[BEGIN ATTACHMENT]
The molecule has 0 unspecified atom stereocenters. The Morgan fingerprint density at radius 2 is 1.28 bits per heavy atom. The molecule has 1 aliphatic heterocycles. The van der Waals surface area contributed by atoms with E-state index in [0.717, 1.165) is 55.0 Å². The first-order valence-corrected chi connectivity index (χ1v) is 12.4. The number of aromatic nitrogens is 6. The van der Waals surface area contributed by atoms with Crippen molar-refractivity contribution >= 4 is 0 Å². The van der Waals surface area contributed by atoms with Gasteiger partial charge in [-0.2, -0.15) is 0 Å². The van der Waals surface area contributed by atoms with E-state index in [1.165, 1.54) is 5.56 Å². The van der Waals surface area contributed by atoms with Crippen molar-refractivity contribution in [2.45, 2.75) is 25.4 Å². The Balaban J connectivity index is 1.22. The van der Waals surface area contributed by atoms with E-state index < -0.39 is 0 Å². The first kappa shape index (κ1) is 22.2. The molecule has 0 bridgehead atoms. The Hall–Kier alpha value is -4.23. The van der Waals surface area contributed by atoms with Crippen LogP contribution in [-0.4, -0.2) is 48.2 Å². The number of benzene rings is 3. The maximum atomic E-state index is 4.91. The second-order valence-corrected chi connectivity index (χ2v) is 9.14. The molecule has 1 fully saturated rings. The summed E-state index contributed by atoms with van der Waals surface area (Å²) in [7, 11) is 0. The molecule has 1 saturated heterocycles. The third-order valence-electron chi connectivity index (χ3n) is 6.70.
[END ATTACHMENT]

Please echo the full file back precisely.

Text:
The molecule has 0 unspecified atom stereocenters. The Morgan fingerprint density at radius 2 is 1.28 bits per heavy atom. The molecule has 1 aliphatic heterocycles. The van der Waals surface area contributed by atoms with E-state index in [0.717, 1.165) is 55.0 Å². The first-order valence-corrected chi connectivity index (χ1v) is 12.4. The number of aromatic nitrogens is 6. The van der Waals surface area contributed by atoms with Crippen molar-refractivity contribution >= 4 is 0 Å². The van der Waals surface area contributed by atoms with Gasteiger partial charge in [-0.2, -0.15) is 0 Å². The van der Waals surface area contributed by atoms with E-state index in [1.165, 1.54) is 5.56 Å². The van der Waals surface area contributed by atoms with Crippen molar-refractivity contribution in [2.45, 2.75) is 25.4 Å². The Balaban J connectivity index is 1.22. The van der Waals surface area contributed by atoms with E-state index < -0.39 is 0 Å². The first kappa shape index (κ1) is 22.2. The molecule has 0 bridgehead atoms. The Hall–Kier alpha value is -4.23. The van der Waals surface area contributed by atoms with Crippen LogP contribution in [-0.4, -0.2) is 48.2 Å². The number of benzene rings is 3. The maximum atomic E-state index is 4.91. The second-order valence-corrected chi connectivity index (χ2v) is 9.14. The molecule has 1 fully saturated rings. The summed E-state index contributed by atoms with van der Waals surface area (Å²) in [7, 11) is 0. The molecule has 1 saturated heterocycles. The third-order valence-electron chi connectivity index (χ3n) is 6.70.